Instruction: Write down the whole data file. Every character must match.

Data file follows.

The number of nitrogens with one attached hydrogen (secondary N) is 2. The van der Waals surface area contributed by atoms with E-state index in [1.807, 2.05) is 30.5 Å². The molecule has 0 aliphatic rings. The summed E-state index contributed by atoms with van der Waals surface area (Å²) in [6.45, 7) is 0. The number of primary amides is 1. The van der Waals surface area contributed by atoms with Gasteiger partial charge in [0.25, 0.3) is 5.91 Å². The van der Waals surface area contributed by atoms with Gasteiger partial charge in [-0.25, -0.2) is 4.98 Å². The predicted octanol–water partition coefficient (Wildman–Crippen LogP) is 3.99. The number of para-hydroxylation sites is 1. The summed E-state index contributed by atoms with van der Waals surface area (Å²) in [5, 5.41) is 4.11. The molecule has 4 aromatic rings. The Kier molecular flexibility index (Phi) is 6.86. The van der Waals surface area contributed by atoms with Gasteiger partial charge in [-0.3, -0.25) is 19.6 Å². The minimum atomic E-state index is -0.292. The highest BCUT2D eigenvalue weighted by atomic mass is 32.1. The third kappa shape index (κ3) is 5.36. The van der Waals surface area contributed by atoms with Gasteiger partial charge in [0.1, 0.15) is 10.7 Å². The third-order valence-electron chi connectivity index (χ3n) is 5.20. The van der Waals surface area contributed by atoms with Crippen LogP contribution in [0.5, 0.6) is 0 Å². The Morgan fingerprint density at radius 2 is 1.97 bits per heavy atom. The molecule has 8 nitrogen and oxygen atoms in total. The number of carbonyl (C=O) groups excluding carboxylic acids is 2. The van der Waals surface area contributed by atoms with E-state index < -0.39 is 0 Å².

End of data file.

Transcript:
The number of nitrogens with one attached hydrogen (secondary N) is 2. The van der Waals surface area contributed by atoms with E-state index in [1.807, 2.05) is 30.5 Å². The molecule has 0 aliphatic rings. The summed E-state index contributed by atoms with van der Waals surface area (Å²) in [6.45, 7) is 0. The number of primary amides is 1. The van der Waals surface area contributed by atoms with Gasteiger partial charge in [0.25, 0.3) is 5.91 Å². The van der Waals surface area contributed by atoms with Gasteiger partial charge in [-0.25, -0.2) is 4.98 Å². The predicted octanol–water partition coefficient (Wildman–Crippen LogP) is 3.99. The number of para-hydroxylation sites is 1. The summed E-state index contributed by atoms with van der Waals surface area (Å²) in [5, 5.41) is 4.11. The molecule has 4 aromatic rings. The Kier molecular flexibility index (Phi) is 6.86. The van der Waals surface area contributed by atoms with Gasteiger partial charge in [-0.3, -0.25) is 19.6 Å². The minimum atomic E-state index is -0.292. The highest BCUT2D eigenvalue weighted by atomic mass is 32.1. The third kappa shape index (κ3) is 5.36. The van der Waals surface area contributed by atoms with Gasteiger partial charge in [0.1, 0.15) is 10.7 Å². The third-order valence-electron chi connectivity index (χ3n) is 5.20. The van der Waals surface area contributed by atoms with Crippen LogP contribution in [0.5, 0.6) is 0 Å². The Morgan fingerprint density at radius 2 is 1.97 bits per heavy atom. The molecule has 8 nitrogen and oxygen atoms in total. The number of carbonyl (C=O) groups excluding carboxylic acids is 2. The van der Waals surface area contributed by atoms with E-state index < -0.39 is 0 Å².